Gender-switching hormones may morph your voice, body hair and fat. If you’re positive, will HIV meds interact with hormone treatments, threatening unwanted alterations as well?
“There are no data,” says Gal Meyer, MD, of New York City’s Callen-Lorde Community Health Center, which has many positive transgender clients. We do know this: Hormone treatments, before or after transgender surgery, can cause blood clots and other side effects, some resembling those of HIV meds. Some HIV meds (think protease inhibitors) can alter hormone levels in the blood. Most information, however, remains anecdotal or was projected from studies of oral contraceptives containing estrogen, the male-to-female hormone.
On the flip side, Meyer says, “I’ve never seen [interactions where hormones alter HIV drug levels].” He has, however, seen one case where an HIV med, non-nuke Viramune, seemed to undercut estrogen. Yet a 2005 study listed many potential interactions, and a 2006 American Journal of Public Health report found disproportionately high numbers of trans folk ducking HIV med doses. Kim Watson, a positive transgender advocate from the Bronx, adds that trans people often skip needed hormone-level checks because “as long as the hormones help them look the way they want, they don’t worry about contraindications with HIV drugs.”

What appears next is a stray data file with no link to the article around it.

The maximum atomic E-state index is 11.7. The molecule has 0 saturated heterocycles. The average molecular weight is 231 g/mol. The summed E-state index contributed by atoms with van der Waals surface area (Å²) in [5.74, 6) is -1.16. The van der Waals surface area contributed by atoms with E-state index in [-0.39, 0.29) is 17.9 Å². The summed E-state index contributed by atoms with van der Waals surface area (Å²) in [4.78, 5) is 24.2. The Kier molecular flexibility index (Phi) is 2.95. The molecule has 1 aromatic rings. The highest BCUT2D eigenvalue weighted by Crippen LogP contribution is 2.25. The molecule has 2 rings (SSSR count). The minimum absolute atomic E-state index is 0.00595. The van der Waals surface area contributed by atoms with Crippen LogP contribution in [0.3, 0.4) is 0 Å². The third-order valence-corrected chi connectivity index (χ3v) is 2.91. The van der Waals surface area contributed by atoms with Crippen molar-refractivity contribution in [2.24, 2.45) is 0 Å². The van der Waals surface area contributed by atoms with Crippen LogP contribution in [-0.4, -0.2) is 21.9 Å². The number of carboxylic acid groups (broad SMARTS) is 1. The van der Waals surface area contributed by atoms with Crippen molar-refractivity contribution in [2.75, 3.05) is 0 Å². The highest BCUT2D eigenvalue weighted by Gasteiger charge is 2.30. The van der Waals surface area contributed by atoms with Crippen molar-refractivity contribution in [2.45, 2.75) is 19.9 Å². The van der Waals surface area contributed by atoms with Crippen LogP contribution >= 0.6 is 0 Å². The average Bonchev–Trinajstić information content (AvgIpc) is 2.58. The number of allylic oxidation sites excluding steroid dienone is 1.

Ray Carannante, a social worker at NYC’s Gender Identity Project, says that’s because positive trans people often focus instead on getting gender-changing surgeries. “I have a client who has been trans—and positive—for many, many years,” he says. “She still can’t find a surgeon to help her.” Remember: While seeing a doc, keep your hormones—and HIV—in check.